• Red Food Coloring (I used Wilton gel colors)
  • Chocolate Buttercream Recipe
  • ½ Cup Unsalted Butter at Room Temperature (1 stick)
  • 1¼ Cups Confectioner's Sugar
  • ½ Teaspoon Vanilla Extract
  • 2 Ounces Bittersweet or Dark Chocolate (melted)
  • Fresh Raspberries (rinsed and left to completely dry before using)
Instructions
  1. Add the red coloring to the macaron mixture while it's beating. (Gel colors will give you a much bolder color. If you use regular food coloring, the outside may not get a bright color, but the inside will be.)
  2. Before you bake the macarons, trace your shape onto a piece of parchment paper and place it ink side down (you don't want the ink in your macaron shell).
  3. Pipe the batter in concentric circles until you've filled in your circle(s). I used 1 baking sheet for each of my circles. If you use smaller circles, you can put more on each sheet.
  4. Bake shells according to directions and store as recommended until your ready to fill them.
  5. Chocolate Buttercream Recipe
  6. Cut butter into smaller pieces and drop into the bowl of your mixer.
  7. Use the balloon whisk attachment and beat the butter, on medium speed, until has lightened in both color and consistency (about 5 minutes).
  8. Slowly add the confectioner's sugar to the butter and mix well.
  9. Once the sugar is well on it's way to being blended into the butter, add the vanilla and thoroughly combine. You will probably need to scrape down the sides several times while you're whipping up this icing to make sure that everything gets well blended.
  10. Drizzle in the melted chocolate.
  11. Beat the mixture on high until the buttercream is light and fluffy in its consistency.
  12. Fill a piping bag with the icing.
  13. Assembly
  14. Place one shell with good side down on the plate (flat/porous side facing up for the icing). Make sure to assemble the macaron cake on the dish you intend to serve it on. It's tricky to move the finished cake.
  15. Begin by piping icing in the center and making continuous circles, like when piping the macaron batter.
  16. You can take the icing all the way to the edges or leave about ¼" space around the edge.
  17. Arrange raspberries around the edge of the shell. Grab a bit of the icing under each berry to help anchor it to the shell.
  18. Pipe a few extra "blobs" of icing (that are a bit higher than the raspberries) at 12/3/6/9 o'clock and one in the center. This will help the shells stick together.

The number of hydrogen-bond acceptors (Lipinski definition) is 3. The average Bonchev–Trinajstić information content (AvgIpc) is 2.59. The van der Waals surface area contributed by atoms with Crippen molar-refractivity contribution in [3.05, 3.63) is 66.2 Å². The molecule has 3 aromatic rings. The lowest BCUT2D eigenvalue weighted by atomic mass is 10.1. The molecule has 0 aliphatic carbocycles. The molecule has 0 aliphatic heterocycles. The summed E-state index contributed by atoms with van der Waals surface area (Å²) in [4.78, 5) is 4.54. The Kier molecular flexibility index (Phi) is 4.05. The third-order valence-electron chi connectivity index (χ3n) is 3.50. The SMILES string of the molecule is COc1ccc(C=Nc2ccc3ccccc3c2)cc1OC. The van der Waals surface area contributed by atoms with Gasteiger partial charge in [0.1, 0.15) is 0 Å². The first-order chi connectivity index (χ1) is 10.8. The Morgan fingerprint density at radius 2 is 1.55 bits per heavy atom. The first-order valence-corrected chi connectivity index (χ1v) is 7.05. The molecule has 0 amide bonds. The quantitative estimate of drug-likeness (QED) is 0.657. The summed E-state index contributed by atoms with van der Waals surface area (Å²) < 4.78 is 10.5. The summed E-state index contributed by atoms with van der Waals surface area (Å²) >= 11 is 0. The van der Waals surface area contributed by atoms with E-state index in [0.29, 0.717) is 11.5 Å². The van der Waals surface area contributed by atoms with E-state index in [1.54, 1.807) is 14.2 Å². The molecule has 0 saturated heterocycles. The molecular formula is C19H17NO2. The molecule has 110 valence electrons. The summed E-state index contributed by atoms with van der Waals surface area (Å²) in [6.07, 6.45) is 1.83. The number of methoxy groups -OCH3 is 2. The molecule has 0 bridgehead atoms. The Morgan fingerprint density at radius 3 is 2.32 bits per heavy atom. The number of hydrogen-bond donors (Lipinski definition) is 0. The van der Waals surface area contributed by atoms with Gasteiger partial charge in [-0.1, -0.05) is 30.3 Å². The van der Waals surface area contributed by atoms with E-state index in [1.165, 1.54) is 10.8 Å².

19. Top with a few more berries.
  20. Serve.
Notes
To help cut the sweetness, you can make a second circle of raspberries in the cake. I'd make the circle halfway between the outer edge and center. Just make sure you use only a thin layer of icing under the fruit to allow the raspberries to stay in place in the cake. Also, make sure your raspberries are fairly uniform in height. You may need to get a couple packages of raspberries. (You'll still have leftover berries.)

Ā 

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8 comments

Dina September 29, 2013 at 6:26 pm

oh wow, that is the coolest cake ever!

Pamela September 30, 2013 at 8:23 am

Thanks Dina!

Dorothy at Shockingly Delicious September 28, 2013 at 5:00 pm

It has fruit…could it be breakfast?

Pamela September 28, 2013 at 5:15 pm

Of course Dorothy! If it’s got fruit in it…I say it’s definitely a breakfast item. Think of it as fancy toast. šŸ˜‰ And yes, sangria counts as a breakfast food as well…that’s got fresh fruit AND fruit juice in it. šŸ™‚ #yesiamanenabler

Bernadine Butkowski September 28, 2013 at 7:22 am

What temperature do you bake this for 15 minutes?

Pamela September 28, 2013 at 11:56 am

The baking times and temperatures can be found through the macaron link in the recipe. But it’s 5 minutes at 375 degrees Farenheit and another 10-15 minutes at 325 degrees Farenheit. The final amount of time is dependent on the shell turning crisp and deepening in color.

Ruthy @ Omeletta September 27, 2013 at 1:24 pm

This cake turned out so pretty!! I love that shade of pink. And no worries on not having a nice slice to photograph- I’ve been there šŸ™‚

Pamela September 28, 2013 at 3:37 pm

Thanks Ruthy! Phew…I’m glad to hear I’m not alone in the uglifying of the macaron when cutting. šŸ˜‰ How in the world do they get a nice looking cut out of it? Even one?